“That was something Menominee never experienced before,” Buyarski recalled. “It just goes to show how prepared he was as our coach.”

As a defensive back, Buyarski experienced the humor and stern messages of Englund.

“He wanted to keep you loose. ‘Satch’ kind of tip-toed the line. He wanted to keep you loose but you knew that you better not mess up. He would bend over backwards for anybody.”

Hofer, who brought the single wing offense back from the ashes, feels his offensive scheme may still be evident under a new coach.

“A coach told me at the U.P. track meet that I was before my time and now everyone is using the single wing,” Hofer said. “Most teams are using some version of it now.”

Menominee Area Public Schools Superintendent Erik Bergh said the head coaching job will be posted internally and a posting outside the district will be released if needed.

“We’ll start the process very soon,” said Bergh.

“We would liked to have Ken keep coaching, but we all have our limits.”

When the 2012 season kicks off, Hofer and Englund will become two of the most fervent Maroon fans.

“I’ll be watching,” said Englund. “I’ll be another coach in the stands.”

Hofer’s Legacy is More About People Than Wins or Losses


The first time I met Ken Hofer, it was a sweltering July day.

As I entered the locker room, I remarked how hot it was as I wiped my brow.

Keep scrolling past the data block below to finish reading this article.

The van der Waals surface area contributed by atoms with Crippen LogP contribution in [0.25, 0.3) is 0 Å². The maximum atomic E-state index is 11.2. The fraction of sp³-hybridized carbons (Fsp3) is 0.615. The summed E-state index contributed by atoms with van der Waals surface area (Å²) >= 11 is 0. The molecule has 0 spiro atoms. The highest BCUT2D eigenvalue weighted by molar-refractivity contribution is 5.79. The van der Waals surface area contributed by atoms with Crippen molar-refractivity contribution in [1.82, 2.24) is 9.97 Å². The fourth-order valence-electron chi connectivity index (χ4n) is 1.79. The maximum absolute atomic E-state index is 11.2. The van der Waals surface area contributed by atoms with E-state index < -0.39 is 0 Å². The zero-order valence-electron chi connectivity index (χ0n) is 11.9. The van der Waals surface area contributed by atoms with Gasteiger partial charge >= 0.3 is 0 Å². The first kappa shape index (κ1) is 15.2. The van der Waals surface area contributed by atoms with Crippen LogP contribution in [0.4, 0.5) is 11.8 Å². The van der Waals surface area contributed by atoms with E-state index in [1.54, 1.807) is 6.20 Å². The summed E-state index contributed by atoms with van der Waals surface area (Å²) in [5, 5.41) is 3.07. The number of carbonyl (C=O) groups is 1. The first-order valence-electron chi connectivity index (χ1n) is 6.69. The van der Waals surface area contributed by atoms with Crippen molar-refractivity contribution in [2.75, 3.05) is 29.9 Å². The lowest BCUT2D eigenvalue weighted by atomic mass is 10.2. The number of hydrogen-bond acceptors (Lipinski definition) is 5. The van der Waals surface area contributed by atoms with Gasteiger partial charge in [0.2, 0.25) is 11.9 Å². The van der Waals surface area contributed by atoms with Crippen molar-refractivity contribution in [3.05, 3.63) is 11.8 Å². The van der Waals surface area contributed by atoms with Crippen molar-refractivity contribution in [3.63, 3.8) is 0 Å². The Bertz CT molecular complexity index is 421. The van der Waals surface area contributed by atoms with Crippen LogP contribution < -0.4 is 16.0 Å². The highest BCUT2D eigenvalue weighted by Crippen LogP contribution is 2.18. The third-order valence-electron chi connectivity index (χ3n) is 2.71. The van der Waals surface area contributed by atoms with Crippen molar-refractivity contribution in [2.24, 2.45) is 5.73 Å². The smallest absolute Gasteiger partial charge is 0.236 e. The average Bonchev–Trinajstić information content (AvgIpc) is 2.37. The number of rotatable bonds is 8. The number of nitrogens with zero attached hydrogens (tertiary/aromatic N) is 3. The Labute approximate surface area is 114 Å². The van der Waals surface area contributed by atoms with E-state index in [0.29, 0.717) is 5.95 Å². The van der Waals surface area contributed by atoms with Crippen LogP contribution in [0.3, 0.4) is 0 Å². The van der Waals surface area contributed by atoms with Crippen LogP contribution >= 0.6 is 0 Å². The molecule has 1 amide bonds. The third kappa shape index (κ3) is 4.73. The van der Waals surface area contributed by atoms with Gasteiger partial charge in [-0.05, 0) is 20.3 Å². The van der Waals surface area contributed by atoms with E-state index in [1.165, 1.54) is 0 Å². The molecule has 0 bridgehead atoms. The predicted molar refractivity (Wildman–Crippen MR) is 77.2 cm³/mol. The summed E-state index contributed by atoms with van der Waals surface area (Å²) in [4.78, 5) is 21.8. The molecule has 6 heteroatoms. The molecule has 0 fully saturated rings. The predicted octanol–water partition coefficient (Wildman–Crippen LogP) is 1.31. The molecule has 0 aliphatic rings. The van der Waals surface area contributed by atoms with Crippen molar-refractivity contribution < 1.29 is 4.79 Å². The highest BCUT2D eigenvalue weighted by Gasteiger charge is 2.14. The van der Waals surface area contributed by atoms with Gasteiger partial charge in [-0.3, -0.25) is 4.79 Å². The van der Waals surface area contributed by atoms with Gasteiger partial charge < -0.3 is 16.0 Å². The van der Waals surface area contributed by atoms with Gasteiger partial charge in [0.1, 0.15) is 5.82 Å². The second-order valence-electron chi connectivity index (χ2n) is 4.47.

“Hot? I should make you run around the track,” he replied.

He put me on notice that day that just like his players, I would have to prove myself before I gained entry into his world.

When he got into his game mood, I soon realized that when it came to Maroon football, it was all business.

I also came to realize that Hofer was one of the most caring people I’ve ever met.

I made a conscious effort before every game to avoid him on the sidelines before games. He was locked in and in no mood for idle chatter.

Prior to a state playoff game in 1998, Hofer warned me to stay out his way. A matchup with West Branch Ogemaw Heights and the awarding of the Barber Trophy as the U.P. Class A-B Team of the Year had his nerves on edge.

Years later, a few days after my mom died, I covered the Maroons on a Saturday afternoon. When I got to the sidelines, I saw Hofer heading in my direction and started to veer away.